Your peritoneum would contain some amount of fluid on a normal day. All things being equal, you should have about 50 to 100 ml of fluid in your peritoneum. But then, this fluid spreads across different regions of your peritoneum. This distribution depends on many different factors. Some of them include hydrostatic pressure (HP), as well as gravity. One of the regions on your peritoneum where fluid can accumulate is your perihepatic space. Fluid accumulation in your perihepatic space is called perihepatic ascites. This condition is not a rare occurrence. It occurs due to direct invasion of the perihepatic ligaments.
The HP in your peritoneum would change from time to time. This works hand in hand with many other factors. As these factors interact, they would cause fluid to migrate toward the under-side of your diaphragm. As fluid redistributes in your peritoneum, it becomes quite easy for inflammation, infections, and cancer to spread from one region to the others. The perihepatic ligaments seem to offer some kind of guard to the perihepatic space. However, this is not enough to protect the space from the normal fluid redistribution in the peritoneum. That is why abscesses, ascites, inflammation (perihepatitis), and cancer (perihepatic metastases) in the perihepatic space are not so uncommon. Therefore, perihepatic abscess, perihepatitis, or seeded perihepatic metastases are not uncommon.
As we said earlier, it is normal to have some fluid in your peritoneum. But then, whenever the fluid exceeds the normal volume, there is a problem. Too much fluid in the peritoneum is called ascites.
Ascites is not a stand-alone health condition. It usually has a root cause. Ascites will never happen just by itself. There is always an underlying health issue that causes fluid to accumulate in the peritoneum.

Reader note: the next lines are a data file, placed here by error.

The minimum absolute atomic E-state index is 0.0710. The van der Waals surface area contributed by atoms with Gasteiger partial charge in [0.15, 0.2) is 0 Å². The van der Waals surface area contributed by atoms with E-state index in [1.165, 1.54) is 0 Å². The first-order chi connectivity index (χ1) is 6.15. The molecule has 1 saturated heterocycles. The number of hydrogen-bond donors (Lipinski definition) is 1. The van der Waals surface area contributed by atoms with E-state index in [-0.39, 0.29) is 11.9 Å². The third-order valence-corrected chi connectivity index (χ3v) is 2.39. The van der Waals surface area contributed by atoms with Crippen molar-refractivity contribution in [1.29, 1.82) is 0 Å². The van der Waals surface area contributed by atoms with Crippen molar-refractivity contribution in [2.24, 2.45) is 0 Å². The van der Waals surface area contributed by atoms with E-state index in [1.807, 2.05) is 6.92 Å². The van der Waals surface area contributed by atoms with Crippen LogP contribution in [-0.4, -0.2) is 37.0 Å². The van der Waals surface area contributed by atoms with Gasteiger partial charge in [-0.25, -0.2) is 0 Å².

Three out of every 4 cases of ascites in the perihepatic space is a result of cirrhosis. This means that liver cirrhosis is the most frequent cause of perihepatic ascites. However, in 10 percent of the cases, the cause of ascites in the perihepatic space is cancer (peritoneal carcinomatosis).
Another fairly common cause of ascites in the perihepatic space is heart failure. This is responsible for 5 percent of all cases.
There some unusual things that may, however, cause this form of ascites. They include accumulations of urine, blood, pancreatic juice, bile, or chyle.
If the attenuation of the buildup in your perihepatic space is very low (0–20 HU), finding the root cause may prove difficult. The nature of the ascites may also be hard to establish. But then, a few specific secondary findings may point to the possible cause.
For example, if you are managing cirrhosis, it is safe to conclude that it is the reason why you have ascites. Nodular thickening of the peritoneum may also suggest the cause of your ascites as cancerous.
If the attenuation of ascites in your perihepatic space is high (20 HU and above), the ascites is most likely a result of hemoperitoneum. That is the leakage of blood into your peritoneum.